It’s 6am in Shanghai, and I’ve been woken up by the group of elderly women exercising and gossiping on the communal exercise equipment in my lane. Again. They’re my human alarm clock. I get dressed and head out into the hot and steamy September day. The cicadas have already begun humming loudly in the leafy green French plane trees lining my street, Nanchang Lu, and as I pass the corner shop there is an emerald green cricket singing loudly in his exquisitely tiny bamboo cage, hung above the doorway. He stops as he senses my approach, and starts up again in full chirruping song as soon as I’ve passed.
I’m heading to the wet market – the noisy, colourful Chinese version of the supermarket, to buy food for dinner. It’s part of my daily life now. The food vendors are already busy outside the wet market entrance, where a crowd is building. The walnuts arrived this week from distant Xinjiang, in far-west China, and the man selling them from two large wire panniers balanced on each side of his bicycle wears a crisp white cap. Next to him Chicken Lady is selling live chickens, ducks and pigeons from a 6-storey cage strapped tightly to the back of her tricycle. Later, as she cycles away with the unsold birds, the cages, way taller than her head, lean precariously to the left and all the chickens sqwawk and try to stand up, feathers flying everywhere. A lady in her pyjamas, holding a chicken upside down by its feet, walks towards home.
Early morning is the best time to come shopping, when the produce is freshest and the choice is best. I go inside the market, making my way through the tangle of bicycles, and the buzz of hundreds of voices fills my ears with snatches of ‘fresh today!’ ‘best quality!’ and ‘good price!’ filtering through the noisy hum of Shanghainese dialect.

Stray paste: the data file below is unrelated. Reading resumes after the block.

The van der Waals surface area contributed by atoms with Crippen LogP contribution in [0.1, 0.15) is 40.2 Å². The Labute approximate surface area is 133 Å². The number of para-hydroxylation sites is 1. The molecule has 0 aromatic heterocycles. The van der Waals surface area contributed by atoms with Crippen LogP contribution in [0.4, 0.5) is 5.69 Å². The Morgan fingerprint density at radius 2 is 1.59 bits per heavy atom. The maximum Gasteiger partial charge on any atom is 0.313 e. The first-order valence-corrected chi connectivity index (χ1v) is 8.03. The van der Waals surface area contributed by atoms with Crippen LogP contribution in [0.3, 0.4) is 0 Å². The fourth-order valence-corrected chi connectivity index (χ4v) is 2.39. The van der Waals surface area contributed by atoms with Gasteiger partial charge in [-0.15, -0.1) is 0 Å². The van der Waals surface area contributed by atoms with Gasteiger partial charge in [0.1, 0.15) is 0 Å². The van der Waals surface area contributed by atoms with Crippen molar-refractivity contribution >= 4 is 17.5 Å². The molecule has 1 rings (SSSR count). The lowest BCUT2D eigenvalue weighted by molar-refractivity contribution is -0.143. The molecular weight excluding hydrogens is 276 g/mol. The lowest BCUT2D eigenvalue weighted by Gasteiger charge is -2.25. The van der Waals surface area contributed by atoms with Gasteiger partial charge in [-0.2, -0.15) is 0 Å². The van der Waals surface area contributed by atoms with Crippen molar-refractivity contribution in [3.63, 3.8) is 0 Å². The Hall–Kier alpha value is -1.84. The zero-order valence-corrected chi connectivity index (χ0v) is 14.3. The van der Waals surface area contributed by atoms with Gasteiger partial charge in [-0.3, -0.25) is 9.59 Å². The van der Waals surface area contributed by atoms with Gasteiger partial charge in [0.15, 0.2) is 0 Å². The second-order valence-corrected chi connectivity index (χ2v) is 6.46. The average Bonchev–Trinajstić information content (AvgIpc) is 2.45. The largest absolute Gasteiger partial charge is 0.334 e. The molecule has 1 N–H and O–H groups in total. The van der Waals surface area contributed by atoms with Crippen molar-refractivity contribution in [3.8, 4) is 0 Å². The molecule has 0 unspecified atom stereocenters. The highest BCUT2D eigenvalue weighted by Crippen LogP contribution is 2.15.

At the first row of stalls the customers are three deep, and through their elbows I can see a pile of glistening deep purple Chinese eggplants, long and slim; a basket of shiitake mushrooms so fresh there is still moist earth clinging to their stems, and bundles of sinuous green snakebeans. The second row of stalls is lined with woven baskets filled with Chinese leeks, mountains of fresh ginger, pale green bamboo shoots and tender baby bok choy so fresh it was born only a few hours ago.
Strange misshapen dirt-coloured lumps catch my eye – they are lily bulbs, in season right now, and when cleaned they can be separated into small white petals and stir fried with a little garlic and celery. They have a tender and delicate flavour. I buy a handful, and choose some eggplants and a bunch of fresh greens.
The last row of stalls is lined with fish tanks filled with flapping fish, tubs of slithering eels, and net bags full of bullfrogs and crabs. The smell is strong, salty, and quite unpleasant, so I move off to the side where the noodle seller and his wife, covered in a fine layer of white flour, hand me a stack of dumpling skins and a tangle of fresh-made noodles to take home. Dinner sorted in ten short minutes, and way more interesting than the aisles of a supermarket.
I arrived in Shanghai over a year ago now, with no real idea of what I had gotten myself into. I came here for my husband’s work, along with our two daughters, initially unwilling participants but now full-blown ‘old china hands’. Accustomed to the intensity of my work as an ER doctor, I suddenly found myself with more free time on my hands than I’d had since I was a kid. I had only a single resolve – I wanted to write a blog, to document the incredible and colourful life around me, and I wanted to concentrate on people and food, always so inextricably intertwined in my life. Along the way I rekindled an old passion – photography, and learnt to really enjoy writing, and as I wrote I began to understand a little of this intriguing place in which I found myself.
So much of life in China orbits around the national obsession – food. When you read my blog I want you to imagine you are here in Shanghai, right at my elbow, bargaining over the price of a plump catfish, or hovering at the kitchen doorway working out exactly how that dish is cooked. Think of yourself as a culinary anthropologist, discovering new places and foods without ever having to leave home. I will be your eyes, your ears, (thankfully not your nose) as you discover what life is really like inside China, and what they eat here. People. Food. Life. That’s it. I hope you enjoy your little slice of life in Shanghai with me!
This is my first entry for Project Food Blog, an incredibly fun competition involving two thousand food bloggers from all over the world and weekly knockout challenges. They’re looking for the next food blog star! You can vote (for me! for me!) by clicking on the link below and signing in. I’ll keep you posted about how it goes….!